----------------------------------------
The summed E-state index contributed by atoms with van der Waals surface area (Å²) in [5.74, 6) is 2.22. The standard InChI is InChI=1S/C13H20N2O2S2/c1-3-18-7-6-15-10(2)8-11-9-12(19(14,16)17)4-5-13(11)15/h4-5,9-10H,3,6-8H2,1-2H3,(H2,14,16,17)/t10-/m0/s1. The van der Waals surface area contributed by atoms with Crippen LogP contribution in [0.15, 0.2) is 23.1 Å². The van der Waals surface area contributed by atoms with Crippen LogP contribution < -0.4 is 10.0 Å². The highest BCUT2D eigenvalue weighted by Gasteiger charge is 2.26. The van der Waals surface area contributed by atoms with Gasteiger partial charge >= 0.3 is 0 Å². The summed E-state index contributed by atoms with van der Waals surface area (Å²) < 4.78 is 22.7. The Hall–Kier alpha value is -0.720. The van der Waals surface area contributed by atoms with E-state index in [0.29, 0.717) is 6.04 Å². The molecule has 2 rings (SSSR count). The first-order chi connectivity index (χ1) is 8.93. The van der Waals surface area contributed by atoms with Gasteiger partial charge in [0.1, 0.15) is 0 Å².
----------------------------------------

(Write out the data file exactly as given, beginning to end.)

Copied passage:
The summed E-state index contributed by atoms with van der Waals surface area (Å²) in [5.74, 6) is 2.22. The standard InChI is InChI=1S/C13H20N2O2S2/c1-3-18-7-6-15-10(2)8-11-9-12(19(14,16)17)4-5-13(11)15/h4-5,9-10H,3,6-8H2,1-2H3,(H2,14,16,17)/t10-/m0/s1. The van der Waals surface area contributed by atoms with Crippen LogP contribution in [0.15, 0.2) is 23.1 Å². The van der Waals surface area contributed by atoms with Crippen LogP contribution < -0.4 is 10.0 Å². The highest BCUT2D eigenvalue weighted by Gasteiger charge is 2.26. The van der Waals surface area contributed by atoms with Gasteiger partial charge >= 0.3 is 0 Å². The summed E-state index contributed by atoms with van der Waals surface area (Å²) < 4.78 is 22.7. The Hall–Kier alpha value is -0.720. The van der Waals surface area contributed by atoms with E-state index in [0.29, 0.717) is 6.04 Å². The molecule has 2 rings (SSSR count). The first-order chi connectivity index (χ1) is 8.93. The van der Waals surface area contributed by atoms with Gasteiger partial charge in [0.1, 0.15) is 0 Å².